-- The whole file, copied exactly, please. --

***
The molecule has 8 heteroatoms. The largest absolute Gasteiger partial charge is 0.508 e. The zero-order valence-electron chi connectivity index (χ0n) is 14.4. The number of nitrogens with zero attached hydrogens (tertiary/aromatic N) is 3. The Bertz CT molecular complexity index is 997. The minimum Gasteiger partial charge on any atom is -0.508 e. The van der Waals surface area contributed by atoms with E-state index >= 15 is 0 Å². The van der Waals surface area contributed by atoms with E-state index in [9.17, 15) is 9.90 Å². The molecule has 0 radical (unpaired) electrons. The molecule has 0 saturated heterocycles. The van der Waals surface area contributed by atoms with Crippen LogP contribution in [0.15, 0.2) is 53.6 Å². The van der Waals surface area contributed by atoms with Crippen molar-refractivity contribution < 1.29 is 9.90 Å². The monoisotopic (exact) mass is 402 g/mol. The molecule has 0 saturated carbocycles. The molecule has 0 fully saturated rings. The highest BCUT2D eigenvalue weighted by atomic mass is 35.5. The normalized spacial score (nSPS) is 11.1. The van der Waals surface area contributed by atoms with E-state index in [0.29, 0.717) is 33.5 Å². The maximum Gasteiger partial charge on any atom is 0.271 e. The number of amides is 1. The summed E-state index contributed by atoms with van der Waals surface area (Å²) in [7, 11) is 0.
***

The molecule has 8 heteroatoms. The largest absolute Gasteiger partial charge is 0.508 e. The zero-order valence-electron chi connectivity index (χ0n) is 14.4. The number of nitrogens with zero attached hydrogens (tertiary/aromatic N) is 3. The Bertz CT molecular complexity index is 997. The minimum Gasteiger partial charge on any atom is -0.508 e. The van der Waals surface area contributed by atoms with E-state index >= 15 is 0 Å². The van der Waals surface area contributed by atoms with E-state index in [9.17, 15) is 9.90 Å². The molecule has 0 radical (unpaired) electrons. The molecule has 0 saturated heterocycles. The van der Waals surface area contributed by atoms with Crippen LogP contribution in [0.15, 0.2) is 53.6 Å². The van der Waals surface area contributed by atoms with Crippen molar-refractivity contribution < 1.29 is 9.90 Å². The monoisotopic (exact) mass is 402 g/mol. The molecule has 0 saturated carbocycles. The molecule has 0 fully saturated rings. The highest BCUT2D eigenvalue weighted by atomic mass is 35.5. The normalized spacial score (nSPS) is 11.1. The van der Waals surface area contributed by atoms with E-state index in [0.29, 0.717) is 33.5 Å². The maximum Gasteiger partial charge on any atom is 0.271 e. The number of amides is 1. The summed E-state index contributed by atoms with van der Waals surface area (Å²) in [7, 11) is 0.